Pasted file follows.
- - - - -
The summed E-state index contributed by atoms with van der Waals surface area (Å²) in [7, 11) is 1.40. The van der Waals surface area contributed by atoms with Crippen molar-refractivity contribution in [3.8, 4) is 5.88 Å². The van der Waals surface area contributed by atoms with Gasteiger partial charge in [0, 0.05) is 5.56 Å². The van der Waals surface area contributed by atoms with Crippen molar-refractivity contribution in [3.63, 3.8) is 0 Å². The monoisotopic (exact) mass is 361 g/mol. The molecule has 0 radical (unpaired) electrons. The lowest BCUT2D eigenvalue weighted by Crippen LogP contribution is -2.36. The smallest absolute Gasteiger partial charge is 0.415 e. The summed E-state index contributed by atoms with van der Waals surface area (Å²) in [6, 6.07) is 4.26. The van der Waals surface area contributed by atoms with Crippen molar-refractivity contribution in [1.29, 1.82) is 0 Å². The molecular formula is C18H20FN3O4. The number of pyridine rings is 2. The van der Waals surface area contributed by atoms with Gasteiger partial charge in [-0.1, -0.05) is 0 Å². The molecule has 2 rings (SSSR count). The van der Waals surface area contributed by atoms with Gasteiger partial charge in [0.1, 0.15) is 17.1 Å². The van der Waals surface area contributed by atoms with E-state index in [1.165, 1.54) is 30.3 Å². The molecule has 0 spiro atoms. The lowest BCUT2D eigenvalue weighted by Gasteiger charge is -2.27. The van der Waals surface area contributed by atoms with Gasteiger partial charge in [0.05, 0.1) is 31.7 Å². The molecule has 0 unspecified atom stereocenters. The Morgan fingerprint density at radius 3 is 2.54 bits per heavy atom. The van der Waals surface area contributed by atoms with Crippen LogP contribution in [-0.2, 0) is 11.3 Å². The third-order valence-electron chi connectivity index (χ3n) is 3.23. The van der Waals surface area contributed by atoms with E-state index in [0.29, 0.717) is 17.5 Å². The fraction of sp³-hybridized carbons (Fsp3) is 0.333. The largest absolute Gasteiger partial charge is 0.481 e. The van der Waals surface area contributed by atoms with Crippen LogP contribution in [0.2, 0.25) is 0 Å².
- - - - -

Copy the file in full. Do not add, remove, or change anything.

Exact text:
The summed E-state index contributed by atoms with van der Waals surface area (Å²) in [7, 11) is 1.40. The van der Waals surface area contributed by atoms with Crippen molar-refractivity contribution in [3.8, 4) is 5.88 Å². The van der Waals surface area contributed by atoms with Gasteiger partial charge in [0, 0.05) is 5.56 Å². The van der Waals surface area contributed by atoms with Crippen molar-refractivity contribution in [3.63, 3.8) is 0 Å². The monoisotopic (exact) mass is 361 g/mol. The molecule has 0 radical (unpaired) electrons. The lowest BCUT2D eigenvalue weighted by Crippen LogP contribution is -2.36. The smallest absolute Gasteiger partial charge is 0.415 e. The summed E-state index contributed by atoms with van der Waals surface area (Å²) in [6, 6.07) is 4.26. The van der Waals surface area contributed by atoms with Crippen molar-refractivity contribution in [1.29, 1.82) is 0 Å². The molecular formula is C18H20FN3O4. The number of pyridine rings is 2. The van der Waals surface area contributed by atoms with Gasteiger partial charge in [-0.1, -0.05) is 0 Å². The molecule has 2 rings (SSSR count). The van der Waals surface area contributed by atoms with Gasteiger partial charge in [0.1, 0.15) is 17.1 Å². The van der Waals surface area contributed by atoms with E-state index in [1.165, 1.54) is 30.3 Å². The molecule has 0 spiro atoms. The lowest BCUT2D eigenvalue weighted by Gasteiger charge is -2.27. The van der Waals surface area contributed by atoms with Gasteiger partial charge in [0.05, 0.1) is 31.7 Å². The molecule has 0 unspecified atom stereocenters. The Morgan fingerprint density at radius 3 is 2.54 bits per heavy atom. The van der Waals surface area contributed by atoms with Crippen LogP contribution in [-0.2, 0) is 11.3 Å². The third-order valence-electron chi connectivity index (χ3n) is 3.23. The van der Waals surface area contributed by atoms with E-state index in [0.29, 0.717) is 17.5 Å². The fraction of sp³-hybridized carbons (Fsp3) is 0.333. The largest absolute Gasteiger partial charge is 0.481 e. The van der Waals surface area contributed by atoms with Crippen LogP contribution in [0.2, 0.25) is 0 Å².